By Earnest Jones  |  11-15-2017   News
Photo credit: ABUBAKER LUBOWA | monitor.co.ug

The arrest of senior police officers by the Chieftaincy Military Intelligence (CMI) on or about October 24 aroused multiple theories, all trying to make sense of the unusual arrest.

One of the theories linked the arrests to the murder of former police spokesman Felix Andrew Kaweesi, the other pointed to the police officers’ role in the illegal extradition of perceived Rwandan dissident refugees from Uganda back home where they faced persecution and prosecution.

The officers arrested were: Senior Commissioner of Police Joel Aguma, Senior Superintendent of Police Nixon Agasirwe and five others.

One week before the arrests, President Museveni called a meeting of top security chiefs at State House to discuss the arrest of a former Congolese minister at Entebbe airport. The former presidential candidate in DR Congo, Mr Mbusa Nyamwisi, was arrested by police at Entebbe airport on October 17 after meeting President Museveni at State House, Entebbe.

Security sources at the airport revealed that Superintendent of Police Innocent Tusiime is currently under detention following arrest by CMI, it turns out that he had been acting as the Aviation Police Commander after Colleb Mwesigye, who died last week.

According to the sources, Mr Tusiime ordered Mr Nyamwisi’s arrest despite pleas from officers of the presidential guard Special Forces Command (SFC) who knew him.

“There was scuffle at the airport. We don’t know who had ordered the arrest of Nyamwisi because police defied SFC. We were told there was a [waiting] plane ready to summarily fly him out of the country,” a senior security source at the airport said.

It remains a mystery as to who instructed Tusiime to arrest Nyamwisi. But given Nyamwisi’s VIP status, it became inconceivable that an officer of Tusiime’s rank would arrest him without express directives from “a very senior” person in the police hierarchy.

“Where would he get the audacity to defy Special Forces?” the source wondered.

The scuffle between the police and SFC soldiers over Nyamwisi’s arrest lasted about two hours until the SFC commander, Col Don Nabaasa, intervened. By that time he had already missed his flight but he had been rescued from the police from a seemingly kidnap plot.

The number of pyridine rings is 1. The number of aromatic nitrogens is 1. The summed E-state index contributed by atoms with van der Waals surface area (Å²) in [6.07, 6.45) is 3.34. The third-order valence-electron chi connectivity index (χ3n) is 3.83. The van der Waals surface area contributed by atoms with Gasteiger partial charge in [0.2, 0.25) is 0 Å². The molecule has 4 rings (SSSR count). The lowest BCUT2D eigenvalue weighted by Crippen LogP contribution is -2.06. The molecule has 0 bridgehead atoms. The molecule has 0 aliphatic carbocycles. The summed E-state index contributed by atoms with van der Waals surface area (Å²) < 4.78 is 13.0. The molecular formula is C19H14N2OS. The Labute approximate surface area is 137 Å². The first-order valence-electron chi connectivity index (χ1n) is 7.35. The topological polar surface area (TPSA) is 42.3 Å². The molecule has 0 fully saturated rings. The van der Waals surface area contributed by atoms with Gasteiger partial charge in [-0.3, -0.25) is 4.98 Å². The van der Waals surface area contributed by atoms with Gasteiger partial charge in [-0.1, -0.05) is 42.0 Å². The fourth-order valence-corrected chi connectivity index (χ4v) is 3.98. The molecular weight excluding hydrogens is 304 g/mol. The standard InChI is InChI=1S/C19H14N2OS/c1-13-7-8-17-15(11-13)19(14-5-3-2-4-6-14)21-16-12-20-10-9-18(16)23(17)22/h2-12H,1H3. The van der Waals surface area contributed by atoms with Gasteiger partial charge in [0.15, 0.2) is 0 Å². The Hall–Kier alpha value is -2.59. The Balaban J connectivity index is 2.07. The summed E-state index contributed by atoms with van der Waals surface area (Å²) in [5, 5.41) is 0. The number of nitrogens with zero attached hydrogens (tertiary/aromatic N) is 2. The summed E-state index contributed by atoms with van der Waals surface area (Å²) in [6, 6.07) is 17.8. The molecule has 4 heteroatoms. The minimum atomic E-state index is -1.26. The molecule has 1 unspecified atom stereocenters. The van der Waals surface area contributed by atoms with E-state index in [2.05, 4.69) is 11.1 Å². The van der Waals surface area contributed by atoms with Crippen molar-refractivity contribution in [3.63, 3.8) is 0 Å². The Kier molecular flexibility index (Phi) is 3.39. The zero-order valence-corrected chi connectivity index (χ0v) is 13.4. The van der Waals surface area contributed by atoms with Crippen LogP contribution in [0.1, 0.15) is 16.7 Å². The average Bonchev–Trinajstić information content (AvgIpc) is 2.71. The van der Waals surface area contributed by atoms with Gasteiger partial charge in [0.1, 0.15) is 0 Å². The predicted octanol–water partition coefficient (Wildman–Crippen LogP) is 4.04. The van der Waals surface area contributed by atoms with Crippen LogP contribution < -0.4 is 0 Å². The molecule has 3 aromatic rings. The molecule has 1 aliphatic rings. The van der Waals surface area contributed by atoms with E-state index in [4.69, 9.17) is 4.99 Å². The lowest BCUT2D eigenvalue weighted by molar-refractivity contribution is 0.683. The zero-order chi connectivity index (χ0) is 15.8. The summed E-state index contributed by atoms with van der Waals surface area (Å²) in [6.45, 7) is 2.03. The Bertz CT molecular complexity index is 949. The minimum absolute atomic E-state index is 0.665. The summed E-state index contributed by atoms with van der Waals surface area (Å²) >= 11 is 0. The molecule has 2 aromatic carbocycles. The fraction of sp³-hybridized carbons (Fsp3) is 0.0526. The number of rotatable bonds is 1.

Mr Nyamwisi headed a rival Congolese rebel group to the Rwandan-backed faction RCD-Goma during the rebellion against the late DR Congo president Desire Laurent Kabila in the late 1990s.

President Museveni summoned senior security chiefs at State House for an urgent meeting after the chaos at the airport. In attendance was Chief of Defence Forces, Gen David Muhoozi, Inspector General of Police, Gen Kale Kayihura, Chief of Military Intelligence, Col Abel Kandiho, Commander of Special Forces, Col Don Nabaasa, presidential adviser on Special Operations, Maj Gen Muhoozi Kainerugaba, and Director General of Internal Security Organisation, Col Kaka Bagyenda.

After deliberations, Gen Kayihura and Col Bagyenda were ordered to leave the meeting. After the departure of Kayihura and Kaka, sources said, President Museveni was also informed of another incident where two Rwandan exiles had arrived at Entebbe airport and were kidnapped by police and taken back home.

The president was informed of 200 refugees from Rwanda, DR Congo and South Sudan who have been kidnapped in the last five years with the assistance of Uganda Police and forcibly taken back home.

The incidents were all contrary to Uganda’s appraised hospitality to refugees and friendly refugee policy and were damaging the country’s international image.

President Museveni heard of the heinous crimes that were committed by the police officers and that are when he ordered Gen Muhoozi and Col Kandiho to arrest the police officers implicated in the kidnap of refugees from Rwanda and other neighboring states.

“That’s when the case of Lt Joel Mutabazi surfaced because there was evidence against some of the police officers,” the security source revealed.

Back in November 2013, one month after Lt Mutabazi’s kidnap, President Museveni directed CMI not to involve itself in issues of refugees because it was purely a police matter. Unfortunately, kidnaps continued until a point when Mr Museveni changed his position and asked CMI to take action.

The climax of the whole controversy reached sometime last month after the attempted arrest of Nyamwisi at Entebbe airport, the event provoked Mr Museveni leading to the CMI crackdown.

Source: http://www.monitor.co.ug/News/National/Story-behind-CMI-arrest-police-officers/688334-4187226-h29t7oz/index.html

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